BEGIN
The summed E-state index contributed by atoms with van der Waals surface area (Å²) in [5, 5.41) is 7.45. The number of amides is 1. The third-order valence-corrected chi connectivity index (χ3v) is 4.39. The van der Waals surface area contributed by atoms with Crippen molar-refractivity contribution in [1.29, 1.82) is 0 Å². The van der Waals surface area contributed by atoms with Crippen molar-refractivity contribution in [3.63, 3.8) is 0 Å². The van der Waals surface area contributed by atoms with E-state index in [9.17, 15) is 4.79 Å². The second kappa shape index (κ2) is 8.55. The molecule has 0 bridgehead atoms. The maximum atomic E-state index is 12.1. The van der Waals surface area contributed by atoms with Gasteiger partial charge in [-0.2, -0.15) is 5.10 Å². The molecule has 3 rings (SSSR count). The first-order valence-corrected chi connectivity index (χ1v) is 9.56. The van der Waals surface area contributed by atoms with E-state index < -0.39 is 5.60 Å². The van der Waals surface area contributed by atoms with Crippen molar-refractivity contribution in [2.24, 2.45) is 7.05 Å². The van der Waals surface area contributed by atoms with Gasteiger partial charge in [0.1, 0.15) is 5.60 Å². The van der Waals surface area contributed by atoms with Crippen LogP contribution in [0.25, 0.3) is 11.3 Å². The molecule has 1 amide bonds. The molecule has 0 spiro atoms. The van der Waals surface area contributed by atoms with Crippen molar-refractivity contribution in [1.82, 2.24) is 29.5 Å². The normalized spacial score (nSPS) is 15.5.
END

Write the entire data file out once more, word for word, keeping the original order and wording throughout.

The summed E-state index contributed by atoms with van der Waals surface area (Å²) in [5, 5.41) is 7.45. The number of amides is 1. The third-order valence-corrected chi connectivity index (χ3v) is 4.39. The van der Waals surface area contributed by atoms with Crippen molar-refractivity contribution in [1.29, 1.82) is 0 Å². The van der Waals surface area contributed by atoms with Crippen molar-refractivity contribution in [3.63, 3.8) is 0 Å². The van der Waals surface area contributed by atoms with E-state index in [9.17, 15) is 4.79 Å². The second kappa shape index (κ2) is 8.55. The molecule has 0 bridgehead atoms. The maximum atomic E-state index is 12.1. The van der Waals surface area contributed by atoms with Gasteiger partial charge in [-0.2, -0.15) is 5.10 Å². The molecule has 3 rings (SSSR count). The first-order valence-corrected chi connectivity index (χ1v) is 9.56. The van der Waals surface area contributed by atoms with E-state index < -0.39 is 5.60 Å². The van der Waals surface area contributed by atoms with Crippen molar-refractivity contribution in [2.24, 2.45) is 7.05 Å². The van der Waals surface area contributed by atoms with Gasteiger partial charge in [0.1, 0.15) is 5.60 Å². The van der Waals surface area contributed by atoms with Crippen LogP contribution in [0.25, 0.3) is 11.3 Å². The molecule has 1 amide bonds. The molecule has 0 spiro atoms. The van der Waals surface area contributed by atoms with Crippen molar-refractivity contribution in [1.82, 2.24) is 29.5 Å². The normalized spacial score (nSPS) is 15.5.